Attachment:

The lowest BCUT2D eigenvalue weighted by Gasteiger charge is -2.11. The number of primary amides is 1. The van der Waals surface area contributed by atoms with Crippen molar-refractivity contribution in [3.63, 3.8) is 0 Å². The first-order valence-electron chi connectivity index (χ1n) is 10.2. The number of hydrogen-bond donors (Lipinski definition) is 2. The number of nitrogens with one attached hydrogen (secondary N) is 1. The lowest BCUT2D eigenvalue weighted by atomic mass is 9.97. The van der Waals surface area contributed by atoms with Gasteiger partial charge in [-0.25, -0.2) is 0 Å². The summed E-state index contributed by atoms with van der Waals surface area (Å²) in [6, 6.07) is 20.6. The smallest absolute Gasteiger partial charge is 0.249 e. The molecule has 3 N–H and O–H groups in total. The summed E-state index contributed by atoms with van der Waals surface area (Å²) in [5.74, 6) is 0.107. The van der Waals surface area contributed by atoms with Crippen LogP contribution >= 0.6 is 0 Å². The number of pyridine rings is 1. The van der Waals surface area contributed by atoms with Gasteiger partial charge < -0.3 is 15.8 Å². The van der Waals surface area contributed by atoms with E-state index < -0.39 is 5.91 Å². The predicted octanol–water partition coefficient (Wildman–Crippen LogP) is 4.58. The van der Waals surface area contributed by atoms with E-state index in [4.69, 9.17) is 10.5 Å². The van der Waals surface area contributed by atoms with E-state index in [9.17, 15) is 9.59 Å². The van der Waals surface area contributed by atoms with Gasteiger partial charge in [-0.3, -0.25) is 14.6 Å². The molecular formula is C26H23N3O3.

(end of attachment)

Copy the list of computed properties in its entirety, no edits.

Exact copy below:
The lowest BCUT2D eigenvalue weighted by Gasteiger charge is -2.11. The number of primary amides is 1. The van der Waals surface area contributed by atoms with Crippen molar-refractivity contribution in [3.63, 3.8) is 0 Å². The first-order valence-electron chi connectivity index (χ1n) is 10.2. The number of hydrogen-bond donors (Lipinski definition) is 2. The number of nitrogens with one attached hydrogen (secondary N) is 1. The lowest BCUT2D eigenvalue weighted by atomic mass is 9.97. The van der Waals surface area contributed by atoms with Gasteiger partial charge in [-0.25, -0.2) is 0 Å². The summed E-state index contributed by atoms with van der Waals surface area (Å²) in [6, 6.07) is 20.6. The smallest absolute Gasteiger partial charge is 0.249 e. The molecule has 3 N–H and O–H groups in total. The summed E-state index contributed by atoms with van der Waals surface area (Å²) in [5.74, 6) is 0.107. The van der Waals surface area contributed by atoms with Crippen LogP contribution >= 0.6 is 0 Å². The number of pyridine rings is 1. The van der Waals surface area contributed by atoms with Gasteiger partial charge < -0.3 is 15.8 Å². The van der Waals surface area contributed by atoms with E-state index < -0.39 is 5.91 Å². The predicted octanol–water partition coefficient (Wildman–Crippen LogP) is 4.58. The van der Waals surface area contributed by atoms with E-state index in [4.69, 9.17) is 10.5 Å². The van der Waals surface area contributed by atoms with E-state index in [9.17, 15) is 9.59 Å². The van der Waals surface area contributed by atoms with Gasteiger partial charge in [-0.3, -0.25) is 14.6 Å². The molecular formula is C26H23N3O3.